Joe Spann - Nashville, TN






Thanks Joe ..... that is what I have always thought as the preponderance of that theory has come from people wanting to sell something from that era and wished to leave the impression that it might be prewar.

rcc56 - Posted - 04/19/2022:  12:03:13


quote:

So you're suggesting there's nothing to the occasionally expressed belief that Gibson did not use up all its existing banjo parts by 1941 leaving some of these available for the earliest post-war, late '40s, banjos?



I guess a lot of people have simply assumed this must have happened.



I have absolutely no idea.



---------------------------------------------------------------------------------------------------------------------------------------------------------------------------




Anyone who has ever worked in manufacturing knows that any sizable quantity of unused parts lying around for 5 or 10 years is an unwanted liability.


Even a sometimes haphazardly operated company like Gibson tries to avoid tying up money on parts with no way to make a sale and get a return on money they have spent.  That's why they shipped a lot of banjos that varied from catalog specifications and built "floorsweep" banjos:  so they could use up surplus parts, ship an instrument, make a sale, and replace the money spent in buying or making those parts.


By the time Gibson shipped their last wartime banjo circa 1943, I doubt that they had enough parts left over to build even one more banjo.



 


Edited by - rcc56 on 04/19/2022 12:03:49

rockybottom16 - Posted - 04/19/2022:  13:10:40


I own a couple early 60's Mastertones, one of them a '64. The rims on both are brown stained and full thickness. From the bottom they look like 5 ply, but when you remove the tone ring you can see that they are indeed 3 ply rims. Apparently, Gibson routed a couple channels and inlayed strips of wood to cover unsightly ply seams. A practice that probably would not have been needed if the rim-making craftsmanship had been up to prewar standards.

danielburdett - Posted - 04/19/2022:  16:34:16


quote:

Originally posted by Joe Spann

quote:


Thanks Ken.  We also hear about some pre-war parts being used on early post-war production banjos.  Maybe a question for Joe Spann, but does anybody have on authority that this was indeed the case?



I've never personally seen an example of a post World War II Gibson banjo with what I thought were "original to the banjo" pre-war parts.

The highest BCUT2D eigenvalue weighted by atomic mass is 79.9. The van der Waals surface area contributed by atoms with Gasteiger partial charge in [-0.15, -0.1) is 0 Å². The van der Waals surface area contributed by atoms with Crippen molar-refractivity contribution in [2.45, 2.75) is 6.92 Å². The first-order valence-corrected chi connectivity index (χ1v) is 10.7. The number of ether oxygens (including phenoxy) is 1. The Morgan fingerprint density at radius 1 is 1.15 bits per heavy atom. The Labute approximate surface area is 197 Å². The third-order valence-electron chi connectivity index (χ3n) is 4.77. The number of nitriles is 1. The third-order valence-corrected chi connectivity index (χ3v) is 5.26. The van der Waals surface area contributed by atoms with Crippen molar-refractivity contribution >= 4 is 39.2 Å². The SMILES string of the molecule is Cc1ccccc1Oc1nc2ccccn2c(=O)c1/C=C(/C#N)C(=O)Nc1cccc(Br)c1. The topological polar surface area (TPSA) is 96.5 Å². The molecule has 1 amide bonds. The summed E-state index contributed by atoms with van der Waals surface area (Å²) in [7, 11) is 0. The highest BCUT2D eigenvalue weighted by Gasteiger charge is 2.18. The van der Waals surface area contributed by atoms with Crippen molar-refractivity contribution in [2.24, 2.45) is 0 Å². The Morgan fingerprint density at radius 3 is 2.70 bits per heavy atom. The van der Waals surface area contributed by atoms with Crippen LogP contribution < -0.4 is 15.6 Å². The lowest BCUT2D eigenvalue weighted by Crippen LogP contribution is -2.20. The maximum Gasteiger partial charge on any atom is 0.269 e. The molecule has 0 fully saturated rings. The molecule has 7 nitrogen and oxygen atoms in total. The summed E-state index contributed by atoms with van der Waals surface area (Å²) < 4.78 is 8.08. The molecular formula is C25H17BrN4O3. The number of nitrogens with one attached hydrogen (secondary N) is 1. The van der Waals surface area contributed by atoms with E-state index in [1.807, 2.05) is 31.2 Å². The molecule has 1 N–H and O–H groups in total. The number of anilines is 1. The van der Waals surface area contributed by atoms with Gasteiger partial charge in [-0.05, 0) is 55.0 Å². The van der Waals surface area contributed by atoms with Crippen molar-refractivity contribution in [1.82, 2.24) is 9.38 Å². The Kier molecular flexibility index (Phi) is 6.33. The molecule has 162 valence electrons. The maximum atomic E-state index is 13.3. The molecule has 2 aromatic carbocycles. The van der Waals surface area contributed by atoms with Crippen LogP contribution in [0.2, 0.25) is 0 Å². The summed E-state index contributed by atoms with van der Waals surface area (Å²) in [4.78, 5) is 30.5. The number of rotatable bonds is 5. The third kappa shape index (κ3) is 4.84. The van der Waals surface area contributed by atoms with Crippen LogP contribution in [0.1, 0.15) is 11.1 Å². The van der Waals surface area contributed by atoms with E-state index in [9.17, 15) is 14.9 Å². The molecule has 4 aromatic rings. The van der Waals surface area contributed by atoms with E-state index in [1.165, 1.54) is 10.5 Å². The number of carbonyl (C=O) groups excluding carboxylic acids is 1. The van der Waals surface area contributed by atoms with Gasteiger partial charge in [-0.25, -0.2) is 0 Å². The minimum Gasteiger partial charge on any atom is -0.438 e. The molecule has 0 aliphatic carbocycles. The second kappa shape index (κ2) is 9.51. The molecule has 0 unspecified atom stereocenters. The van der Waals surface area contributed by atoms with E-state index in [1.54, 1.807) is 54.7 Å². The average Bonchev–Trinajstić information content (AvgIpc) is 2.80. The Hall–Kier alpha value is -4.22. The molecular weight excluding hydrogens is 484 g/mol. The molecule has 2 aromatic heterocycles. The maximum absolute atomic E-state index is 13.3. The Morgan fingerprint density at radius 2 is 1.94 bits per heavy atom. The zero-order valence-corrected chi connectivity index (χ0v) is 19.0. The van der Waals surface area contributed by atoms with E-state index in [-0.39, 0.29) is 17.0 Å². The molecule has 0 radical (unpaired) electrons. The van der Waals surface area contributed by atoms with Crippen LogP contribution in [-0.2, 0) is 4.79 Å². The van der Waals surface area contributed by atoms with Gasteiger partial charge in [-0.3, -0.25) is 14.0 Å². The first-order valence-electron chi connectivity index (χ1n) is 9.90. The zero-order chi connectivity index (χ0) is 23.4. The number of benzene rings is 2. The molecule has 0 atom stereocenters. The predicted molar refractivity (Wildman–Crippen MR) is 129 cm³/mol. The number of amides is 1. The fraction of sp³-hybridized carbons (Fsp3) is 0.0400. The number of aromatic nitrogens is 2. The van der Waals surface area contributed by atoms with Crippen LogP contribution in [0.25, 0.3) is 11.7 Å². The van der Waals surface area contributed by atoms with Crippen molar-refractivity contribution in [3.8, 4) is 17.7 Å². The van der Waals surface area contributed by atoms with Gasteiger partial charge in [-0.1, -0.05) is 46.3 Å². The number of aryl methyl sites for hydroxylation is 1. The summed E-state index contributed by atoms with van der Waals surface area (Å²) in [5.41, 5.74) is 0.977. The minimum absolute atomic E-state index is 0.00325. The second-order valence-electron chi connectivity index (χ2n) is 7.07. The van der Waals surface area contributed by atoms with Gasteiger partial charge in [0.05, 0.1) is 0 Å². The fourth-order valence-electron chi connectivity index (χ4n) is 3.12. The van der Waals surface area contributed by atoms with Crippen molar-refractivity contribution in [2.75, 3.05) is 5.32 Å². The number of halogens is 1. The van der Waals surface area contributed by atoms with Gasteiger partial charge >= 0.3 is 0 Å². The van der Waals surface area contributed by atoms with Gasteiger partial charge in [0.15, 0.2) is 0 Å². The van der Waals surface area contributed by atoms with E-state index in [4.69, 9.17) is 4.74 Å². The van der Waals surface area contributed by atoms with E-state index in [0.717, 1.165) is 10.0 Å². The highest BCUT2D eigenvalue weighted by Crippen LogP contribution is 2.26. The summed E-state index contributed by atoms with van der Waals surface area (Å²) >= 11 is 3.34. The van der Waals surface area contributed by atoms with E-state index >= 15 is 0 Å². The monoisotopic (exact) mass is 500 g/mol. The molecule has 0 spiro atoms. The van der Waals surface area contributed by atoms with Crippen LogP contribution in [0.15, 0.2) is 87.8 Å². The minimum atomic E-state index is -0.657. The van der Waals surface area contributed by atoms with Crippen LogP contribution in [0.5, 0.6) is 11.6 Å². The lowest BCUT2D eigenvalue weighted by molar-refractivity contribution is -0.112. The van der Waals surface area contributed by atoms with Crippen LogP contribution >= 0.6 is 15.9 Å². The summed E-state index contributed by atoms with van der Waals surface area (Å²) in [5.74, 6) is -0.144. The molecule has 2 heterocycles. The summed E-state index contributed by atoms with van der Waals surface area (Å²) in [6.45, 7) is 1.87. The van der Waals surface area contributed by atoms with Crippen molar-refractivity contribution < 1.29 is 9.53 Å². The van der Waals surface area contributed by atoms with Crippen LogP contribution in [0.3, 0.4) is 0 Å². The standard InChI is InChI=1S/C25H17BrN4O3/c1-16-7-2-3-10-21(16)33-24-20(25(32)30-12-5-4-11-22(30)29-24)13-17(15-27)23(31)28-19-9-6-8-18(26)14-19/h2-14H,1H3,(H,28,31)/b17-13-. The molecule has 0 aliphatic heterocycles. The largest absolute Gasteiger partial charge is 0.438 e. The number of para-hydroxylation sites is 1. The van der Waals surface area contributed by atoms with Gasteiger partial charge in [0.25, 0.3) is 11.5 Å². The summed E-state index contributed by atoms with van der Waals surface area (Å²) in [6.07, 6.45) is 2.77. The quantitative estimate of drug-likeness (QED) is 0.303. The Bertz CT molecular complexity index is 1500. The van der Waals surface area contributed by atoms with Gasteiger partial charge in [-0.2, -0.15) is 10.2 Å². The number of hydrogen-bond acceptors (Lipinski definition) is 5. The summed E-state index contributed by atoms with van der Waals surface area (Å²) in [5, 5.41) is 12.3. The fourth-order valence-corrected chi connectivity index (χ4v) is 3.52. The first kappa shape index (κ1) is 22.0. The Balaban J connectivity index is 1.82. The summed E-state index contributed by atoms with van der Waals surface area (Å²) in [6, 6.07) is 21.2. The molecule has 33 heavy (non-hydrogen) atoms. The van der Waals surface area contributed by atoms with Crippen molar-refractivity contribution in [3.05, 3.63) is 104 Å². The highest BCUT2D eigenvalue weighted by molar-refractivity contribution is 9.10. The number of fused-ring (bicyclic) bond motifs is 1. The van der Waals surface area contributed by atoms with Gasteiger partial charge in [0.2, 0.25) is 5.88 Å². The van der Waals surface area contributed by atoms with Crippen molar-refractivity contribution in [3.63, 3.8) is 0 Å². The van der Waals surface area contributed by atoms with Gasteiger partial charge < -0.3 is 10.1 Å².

Joe Spann - Nashville, TN






What about Ron Stewart's Skillethead banjo?  I thought that was one he claimed to be from the early 50's but that had a prewar rim and ring.

BanjoLink - Posted - 04/19/2022:  21:37:56


quote:

Originally posted by danielburdett

quote:

Originally posted by Joe Spann

quote:


Thanks Ken.  We also hear about some pre-war parts being used on early post-war production banjos.  Maybe a question for Joe Spann, but does anybody have on authority that this was indeed the case?



I've never personally seen an example of a post World War II Gibson banjo with what I thought were "original to the banjo" pre-war parts.



Joe Spann - Nashville, TN






What about Ron Stewart's Skillethead banjo?  I thought that was one he claimed to be from the early 50's but that had a prewar rim and ring.






"claimed" would be the operative word!

Bob Rodgers - Posted - 04/20/2022:  05:52:59


I have seen and took apart Ron Stewart,s old bowtie. I can say this. The rim and ring in that banjo is like no other bowtie i,ve ever seen. The rim is not stained the color normally seen in other banjos of that style. Stained a lighter color.  Its a fatrim banjo.  The tone ring does not look like a Gibson ring from that era. Looked more pre war than post war. The Old Gentleman who sold that banjo to Ron gave him some advise. DO NOT let anyone remove the wood rim and ring from this banjo. He did not explain his reason for those words.  Somewhere,  I have pictures of this banjo apart of the rim and ring. Ron ask me to give him my opinion of his banjo. i gave him my opinion thru a email,  My opinion only. My only request of him was, This is for your use only. I Will Not be involved in any discussions regarding your banjo.  

Joe Spann - Posted - 04/20/2022:  07:49:41


As I stated above, I have never personally seen a post-war Gibson banjo with verifiable pre-war Gibson parts.



I have never personally seen Ron Stewart's banjo.



Of course, it is also worth remembering that Gibson continued to use Doehler Die Casting as the source of flanges through the year 1969 and the Star Brass Works as the source of tone rings through the fall of 1954.



Joe Spann - Nashville TN

BanjoLink - Posted - 04/20/2022:  09:37:14


Maybe "claims" is not the right word to use, since that is an assertion of truth that is not backed up by proof. My guess is that Ron stated that based on his observation, and that of others, that the 50's pot could be assembled from prewar parts. I would never say that it could not have happened, as no person could know with 100% certainty.